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ERIC Number: ED243033
Record Type: RIE
Publication Date: 1983-Aug
Pages: 15
Abstractor: N/A
Reference Count: 0
ISBN: N/A
ISSN: N/A
Shyness and Social Anxiety.
Morris, Charles G.
Although it has been suggested that an understanding of shyness may come from a better understanding of social anxiety, there is no hard evidence that shy people are in fact socially anxious. To explore the link between shyness and social anxiety, a 297-item questionnaire was administered to 302 college students. Analysis of the 100 questionnaire items related to shyness and social anxiety yielded 21 factors, with five factors accounting for 46 percent of the total variance. The data suggested that timidity, audience anxiety, and interpersonal anxiety are separate, distinguishable constructs. Shyness was more closely linked to timidity than to interaction anxiety and had relatively little to do with audience anxiety or stagefright. The results also suggested that some shy subjects are both timid and anxious, others are timid but not anxious, and still other shy subjects are anxious but not timid. These data suggest caution in linking shyness and interaction anxiety too closely. Researchers should use the term shyness to refer only to social inhibition or timidity, and resist the temptation shown by some subjects to call themselves shy when they mean they are simply socially anxious. Questionnaire items dealing with each variable are included. (JAC)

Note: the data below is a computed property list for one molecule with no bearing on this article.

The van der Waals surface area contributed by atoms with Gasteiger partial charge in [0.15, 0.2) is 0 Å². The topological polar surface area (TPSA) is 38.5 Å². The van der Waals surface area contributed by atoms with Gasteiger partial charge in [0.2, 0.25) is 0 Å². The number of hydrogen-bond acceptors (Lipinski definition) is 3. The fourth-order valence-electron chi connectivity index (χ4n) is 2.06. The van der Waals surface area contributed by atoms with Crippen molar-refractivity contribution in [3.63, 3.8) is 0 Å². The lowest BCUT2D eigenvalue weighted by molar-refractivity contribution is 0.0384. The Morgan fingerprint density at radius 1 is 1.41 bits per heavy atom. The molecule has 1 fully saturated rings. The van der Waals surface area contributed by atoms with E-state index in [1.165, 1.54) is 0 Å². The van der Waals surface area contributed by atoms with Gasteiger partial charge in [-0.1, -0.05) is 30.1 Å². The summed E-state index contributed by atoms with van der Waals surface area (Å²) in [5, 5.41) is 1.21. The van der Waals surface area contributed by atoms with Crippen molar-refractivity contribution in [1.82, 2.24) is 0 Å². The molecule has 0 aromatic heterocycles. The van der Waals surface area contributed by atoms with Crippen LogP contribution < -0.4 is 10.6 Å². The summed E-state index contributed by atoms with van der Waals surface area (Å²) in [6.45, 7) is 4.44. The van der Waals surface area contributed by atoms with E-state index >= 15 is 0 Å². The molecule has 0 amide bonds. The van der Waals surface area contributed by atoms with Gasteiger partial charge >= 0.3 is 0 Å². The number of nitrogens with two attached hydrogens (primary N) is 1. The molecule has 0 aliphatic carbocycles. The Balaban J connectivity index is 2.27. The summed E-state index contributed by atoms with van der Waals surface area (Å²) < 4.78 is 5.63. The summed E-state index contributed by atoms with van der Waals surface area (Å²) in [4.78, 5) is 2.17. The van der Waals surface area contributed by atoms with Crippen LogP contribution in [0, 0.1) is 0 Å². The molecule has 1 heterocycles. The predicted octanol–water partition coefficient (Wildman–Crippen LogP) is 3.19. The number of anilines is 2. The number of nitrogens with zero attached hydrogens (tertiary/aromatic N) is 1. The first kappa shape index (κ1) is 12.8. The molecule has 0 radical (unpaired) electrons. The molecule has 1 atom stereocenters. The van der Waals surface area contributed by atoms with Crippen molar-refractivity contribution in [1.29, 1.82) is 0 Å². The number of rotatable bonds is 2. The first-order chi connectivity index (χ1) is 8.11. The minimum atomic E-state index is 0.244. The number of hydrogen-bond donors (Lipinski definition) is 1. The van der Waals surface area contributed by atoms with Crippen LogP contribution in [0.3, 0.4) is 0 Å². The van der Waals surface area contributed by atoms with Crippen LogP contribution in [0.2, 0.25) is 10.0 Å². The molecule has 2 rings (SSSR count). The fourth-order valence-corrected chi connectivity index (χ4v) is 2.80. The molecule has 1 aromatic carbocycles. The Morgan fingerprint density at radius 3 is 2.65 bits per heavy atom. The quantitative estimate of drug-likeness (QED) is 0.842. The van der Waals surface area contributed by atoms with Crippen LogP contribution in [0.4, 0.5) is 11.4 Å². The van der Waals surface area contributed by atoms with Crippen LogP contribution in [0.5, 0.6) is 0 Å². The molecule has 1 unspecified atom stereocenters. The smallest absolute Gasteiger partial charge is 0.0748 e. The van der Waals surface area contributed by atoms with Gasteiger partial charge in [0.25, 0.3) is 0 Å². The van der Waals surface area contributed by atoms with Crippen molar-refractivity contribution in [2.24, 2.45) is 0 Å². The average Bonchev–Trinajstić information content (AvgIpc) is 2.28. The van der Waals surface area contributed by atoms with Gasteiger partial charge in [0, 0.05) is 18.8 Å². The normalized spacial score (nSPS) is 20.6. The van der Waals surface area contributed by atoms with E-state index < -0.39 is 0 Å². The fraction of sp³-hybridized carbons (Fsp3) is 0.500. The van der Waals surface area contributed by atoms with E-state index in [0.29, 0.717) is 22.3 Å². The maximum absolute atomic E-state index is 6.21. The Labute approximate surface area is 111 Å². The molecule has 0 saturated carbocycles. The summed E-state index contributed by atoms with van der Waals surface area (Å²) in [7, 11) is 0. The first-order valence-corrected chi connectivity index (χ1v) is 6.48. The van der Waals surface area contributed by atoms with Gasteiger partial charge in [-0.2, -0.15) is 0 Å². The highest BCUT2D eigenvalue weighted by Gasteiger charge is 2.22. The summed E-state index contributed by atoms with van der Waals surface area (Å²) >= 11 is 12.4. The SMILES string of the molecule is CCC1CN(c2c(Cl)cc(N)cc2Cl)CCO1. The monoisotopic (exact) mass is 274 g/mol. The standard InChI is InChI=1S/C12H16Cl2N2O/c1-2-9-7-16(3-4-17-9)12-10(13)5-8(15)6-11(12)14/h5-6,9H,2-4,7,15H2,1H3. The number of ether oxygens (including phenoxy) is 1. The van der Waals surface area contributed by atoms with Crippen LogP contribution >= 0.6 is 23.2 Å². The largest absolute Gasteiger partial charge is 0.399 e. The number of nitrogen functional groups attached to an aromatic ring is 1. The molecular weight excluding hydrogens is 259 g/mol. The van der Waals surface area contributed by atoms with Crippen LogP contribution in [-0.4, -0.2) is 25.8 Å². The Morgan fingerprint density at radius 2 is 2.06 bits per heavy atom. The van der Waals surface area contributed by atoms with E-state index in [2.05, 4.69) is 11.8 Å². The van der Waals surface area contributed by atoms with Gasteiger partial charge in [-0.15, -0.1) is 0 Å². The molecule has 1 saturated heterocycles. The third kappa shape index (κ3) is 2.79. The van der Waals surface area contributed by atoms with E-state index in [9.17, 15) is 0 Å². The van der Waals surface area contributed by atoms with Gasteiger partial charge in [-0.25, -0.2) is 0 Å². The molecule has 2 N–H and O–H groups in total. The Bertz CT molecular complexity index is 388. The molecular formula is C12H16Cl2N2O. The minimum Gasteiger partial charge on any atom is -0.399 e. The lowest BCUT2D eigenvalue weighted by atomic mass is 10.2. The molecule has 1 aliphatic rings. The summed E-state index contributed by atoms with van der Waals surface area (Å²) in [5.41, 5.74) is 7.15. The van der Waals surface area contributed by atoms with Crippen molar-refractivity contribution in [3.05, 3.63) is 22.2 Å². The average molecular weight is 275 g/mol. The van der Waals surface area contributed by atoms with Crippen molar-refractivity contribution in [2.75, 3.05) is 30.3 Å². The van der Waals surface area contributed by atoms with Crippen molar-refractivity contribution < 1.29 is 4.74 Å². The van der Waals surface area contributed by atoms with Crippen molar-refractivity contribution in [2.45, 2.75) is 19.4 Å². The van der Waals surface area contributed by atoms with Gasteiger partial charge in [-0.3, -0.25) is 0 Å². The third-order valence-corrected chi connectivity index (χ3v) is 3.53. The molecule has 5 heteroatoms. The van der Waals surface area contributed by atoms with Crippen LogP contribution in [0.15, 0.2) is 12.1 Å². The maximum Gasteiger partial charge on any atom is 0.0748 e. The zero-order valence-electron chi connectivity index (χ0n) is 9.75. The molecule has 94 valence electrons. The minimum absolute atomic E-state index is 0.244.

Publication Type: Reports - Research; Speeches/Meeting Papers
Education Level: N/A
Audience: Researchers
Language: English
Sponsor: N/A
Authoring Institution: N/A
Identifiers: Shyness
Note: Paper presented at the Annual Convention of the American Psychological Association (91st, Anaheim, CA, August 26-30, 1983).